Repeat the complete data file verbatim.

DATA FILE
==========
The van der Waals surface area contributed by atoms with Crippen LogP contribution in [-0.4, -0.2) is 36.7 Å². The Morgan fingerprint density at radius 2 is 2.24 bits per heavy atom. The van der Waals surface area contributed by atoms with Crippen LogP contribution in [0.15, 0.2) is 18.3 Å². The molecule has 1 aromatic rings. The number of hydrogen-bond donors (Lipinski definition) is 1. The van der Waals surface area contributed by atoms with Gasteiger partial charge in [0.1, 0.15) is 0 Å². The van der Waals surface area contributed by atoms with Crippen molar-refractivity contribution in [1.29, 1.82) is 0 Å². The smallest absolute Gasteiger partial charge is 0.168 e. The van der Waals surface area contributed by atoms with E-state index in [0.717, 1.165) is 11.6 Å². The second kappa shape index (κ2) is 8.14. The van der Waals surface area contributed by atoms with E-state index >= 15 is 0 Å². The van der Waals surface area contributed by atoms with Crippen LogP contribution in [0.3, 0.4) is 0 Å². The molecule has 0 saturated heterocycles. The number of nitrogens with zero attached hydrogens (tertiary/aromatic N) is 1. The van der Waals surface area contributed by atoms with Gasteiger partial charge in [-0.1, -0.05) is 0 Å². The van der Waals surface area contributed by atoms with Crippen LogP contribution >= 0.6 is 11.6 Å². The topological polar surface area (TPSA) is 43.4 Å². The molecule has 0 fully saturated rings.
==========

The van der Waals surface area contributed by atoms with Crippen LogP contribution in [-0.4, -0.2) is 36.7 Å². The Morgan fingerprint density at radius 2 is 2.24 bits per heavy atom. The van der Waals surface area contributed by atoms with Crippen LogP contribution in [0.15, 0.2) is 18.3 Å². The molecule has 1 aromatic rings. The number of hydrogen-bond donors (Lipinski definition) is 1. The van der Waals surface area contributed by atoms with Gasteiger partial charge in [0.1, 0.15) is 0 Å². The van der Waals surface area contributed by atoms with Crippen molar-refractivity contribution in [1.29, 1.82) is 0 Å². The smallest absolute Gasteiger partial charge is 0.168 e. The van der Waals surface area contributed by atoms with E-state index in [0.717, 1.165) is 11.6 Å². The second kappa shape index (κ2) is 8.14. The van der Waals surface area contributed by atoms with E-state index >= 15 is 0 Å². The van der Waals surface area contributed by atoms with Crippen LogP contribution in [0.3, 0.4) is 0 Å². The molecule has 0 saturated heterocycles. The number of nitrogens with zero attached hydrogens (tertiary/aromatic N) is 1. The van der Waals surface area contributed by atoms with Gasteiger partial charge in [-0.1, -0.05) is 0 Å². The van der Waals surface area contributed by atoms with Crippen LogP contribution >= 0.6 is 11.6 Å². The topological polar surface area (TPSA) is 43.4 Å². The molecule has 0 fully saturated rings.